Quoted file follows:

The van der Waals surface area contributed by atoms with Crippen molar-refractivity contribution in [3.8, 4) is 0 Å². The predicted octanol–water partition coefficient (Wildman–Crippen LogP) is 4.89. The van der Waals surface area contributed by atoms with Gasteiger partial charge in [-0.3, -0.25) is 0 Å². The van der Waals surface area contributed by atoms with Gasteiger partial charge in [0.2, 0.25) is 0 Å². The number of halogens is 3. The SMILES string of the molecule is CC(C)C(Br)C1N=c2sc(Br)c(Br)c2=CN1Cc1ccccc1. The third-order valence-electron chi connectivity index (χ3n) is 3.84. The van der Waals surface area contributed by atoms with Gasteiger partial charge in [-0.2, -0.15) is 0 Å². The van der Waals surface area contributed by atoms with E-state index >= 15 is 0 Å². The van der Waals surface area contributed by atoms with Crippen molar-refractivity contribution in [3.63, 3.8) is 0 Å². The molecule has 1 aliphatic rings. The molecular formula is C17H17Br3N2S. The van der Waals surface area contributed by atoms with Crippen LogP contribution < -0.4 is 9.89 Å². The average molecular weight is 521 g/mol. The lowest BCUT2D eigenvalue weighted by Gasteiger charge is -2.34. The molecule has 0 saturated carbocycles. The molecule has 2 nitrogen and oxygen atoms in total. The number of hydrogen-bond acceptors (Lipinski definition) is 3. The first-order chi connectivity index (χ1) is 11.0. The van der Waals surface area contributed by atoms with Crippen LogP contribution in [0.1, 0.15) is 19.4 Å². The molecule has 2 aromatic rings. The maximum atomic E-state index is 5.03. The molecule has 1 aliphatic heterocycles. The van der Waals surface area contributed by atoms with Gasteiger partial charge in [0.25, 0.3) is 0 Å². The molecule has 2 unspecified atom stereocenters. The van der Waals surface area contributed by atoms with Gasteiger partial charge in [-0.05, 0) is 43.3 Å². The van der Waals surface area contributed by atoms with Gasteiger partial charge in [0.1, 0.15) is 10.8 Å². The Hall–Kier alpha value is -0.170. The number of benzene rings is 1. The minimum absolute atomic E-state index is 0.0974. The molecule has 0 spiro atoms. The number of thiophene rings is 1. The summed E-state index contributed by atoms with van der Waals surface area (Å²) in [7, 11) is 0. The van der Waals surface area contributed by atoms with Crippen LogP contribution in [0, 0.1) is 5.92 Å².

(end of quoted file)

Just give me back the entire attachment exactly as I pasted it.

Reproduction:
The van der Waals surface area contributed by atoms with Crippen molar-refractivity contribution in [3.8, 4) is 0 Å². The predicted octanol–water partition coefficient (Wildman–Crippen LogP) is 4.89. The van der Waals surface area contributed by atoms with Gasteiger partial charge in [-0.3, -0.25) is 0 Å². The van der Waals surface area contributed by atoms with Gasteiger partial charge in [0.2, 0.25) is 0 Å². The number of halogens is 3. The SMILES string of the molecule is CC(C)C(Br)C1N=c2sc(Br)c(Br)c2=CN1Cc1ccccc1. The third-order valence-electron chi connectivity index (χ3n) is 3.84. The van der Waals surface area contributed by atoms with Gasteiger partial charge in [-0.2, -0.15) is 0 Å². The van der Waals surface area contributed by atoms with E-state index >= 15 is 0 Å². The van der Waals surface area contributed by atoms with Crippen molar-refractivity contribution in [3.63, 3.8) is 0 Å². The molecule has 1 aliphatic rings. The molecular formula is C17H17Br3N2S. The van der Waals surface area contributed by atoms with Crippen LogP contribution < -0.4 is 9.89 Å². The average molecular weight is 521 g/mol. The lowest BCUT2D eigenvalue weighted by Gasteiger charge is -2.34. The molecule has 0 saturated carbocycles. The molecule has 2 nitrogen and oxygen atoms in total. The number of hydrogen-bond acceptors (Lipinski definition) is 3. The first-order chi connectivity index (χ1) is 11.0. The van der Waals surface area contributed by atoms with Crippen LogP contribution in [0.1, 0.15) is 19.4 Å². The molecule has 2 aromatic rings. The maximum atomic E-state index is 5.03. The molecule has 1 aliphatic heterocycles. The van der Waals surface area contributed by atoms with Gasteiger partial charge in [0.25, 0.3) is 0 Å². The molecule has 2 unspecified atom stereocenters. The van der Waals surface area contributed by atoms with Gasteiger partial charge in [-0.05, 0) is 43.3 Å². The van der Waals surface area contributed by atoms with Gasteiger partial charge in [0.1, 0.15) is 10.8 Å². The Hall–Kier alpha value is -0.170. The number of benzene rings is 1. The minimum absolute atomic E-state index is 0.0974. The molecule has 0 spiro atoms. The number of thiophene rings is 1. The summed E-state index contributed by atoms with van der Waals surface area (Å²) in [7, 11) is 0. The van der Waals surface area contributed by atoms with Crippen LogP contribution in [0, 0.1) is 5.92 Å².